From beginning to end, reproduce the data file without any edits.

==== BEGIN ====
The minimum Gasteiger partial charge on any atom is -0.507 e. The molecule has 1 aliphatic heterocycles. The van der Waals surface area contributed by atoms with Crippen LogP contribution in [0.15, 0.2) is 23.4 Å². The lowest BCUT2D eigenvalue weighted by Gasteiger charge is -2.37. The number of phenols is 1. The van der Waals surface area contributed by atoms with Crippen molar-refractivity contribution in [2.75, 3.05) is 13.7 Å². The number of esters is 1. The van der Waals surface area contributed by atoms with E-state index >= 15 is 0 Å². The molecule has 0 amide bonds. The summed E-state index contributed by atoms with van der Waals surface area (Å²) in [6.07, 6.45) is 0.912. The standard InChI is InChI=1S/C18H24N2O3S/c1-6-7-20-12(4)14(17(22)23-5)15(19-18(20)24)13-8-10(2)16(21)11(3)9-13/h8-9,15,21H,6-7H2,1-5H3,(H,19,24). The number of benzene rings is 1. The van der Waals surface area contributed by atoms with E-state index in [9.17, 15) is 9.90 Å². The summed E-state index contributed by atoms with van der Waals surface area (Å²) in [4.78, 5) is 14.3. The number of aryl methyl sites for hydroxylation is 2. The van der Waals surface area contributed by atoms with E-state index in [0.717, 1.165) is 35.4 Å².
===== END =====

The minimum Gasteiger partial charge on any atom is -0.507 e. The molecule has 1 aliphatic heterocycles. The van der Waals surface area contributed by atoms with Crippen LogP contribution in [0.15, 0.2) is 23.4 Å². The lowest BCUT2D eigenvalue weighted by Gasteiger charge is -2.37. The number of phenols is 1. The van der Waals surface area contributed by atoms with Crippen molar-refractivity contribution in [2.75, 3.05) is 13.7 Å². The number of esters is 1. The van der Waals surface area contributed by atoms with E-state index >= 15 is 0 Å². The molecule has 0 amide bonds. The summed E-state index contributed by atoms with van der Waals surface area (Å²) in [6.07, 6.45) is 0.912. The standard InChI is InChI=1S/C18H24N2O3S/c1-6-7-20-12(4)14(17(22)23-5)15(19-18(20)24)13-8-10(2)16(21)11(3)9-13/h8-9,15,21H,6-7H2,1-5H3,(H,19,24). The number of benzene rings is 1. The van der Waals surface area contributed by atoms with E-state index in [9.17, 15) is 9.90 Å². The summed E-state index contributed by atoms with van der Waals surface area (Å²) in [4.78, 5) is 14.3. The number of aryl methyl sites for hydroxylation is 2. The van der Waals surface area contributed by atoms with E-state index in [0.717, 1.165) is 35.4 Å².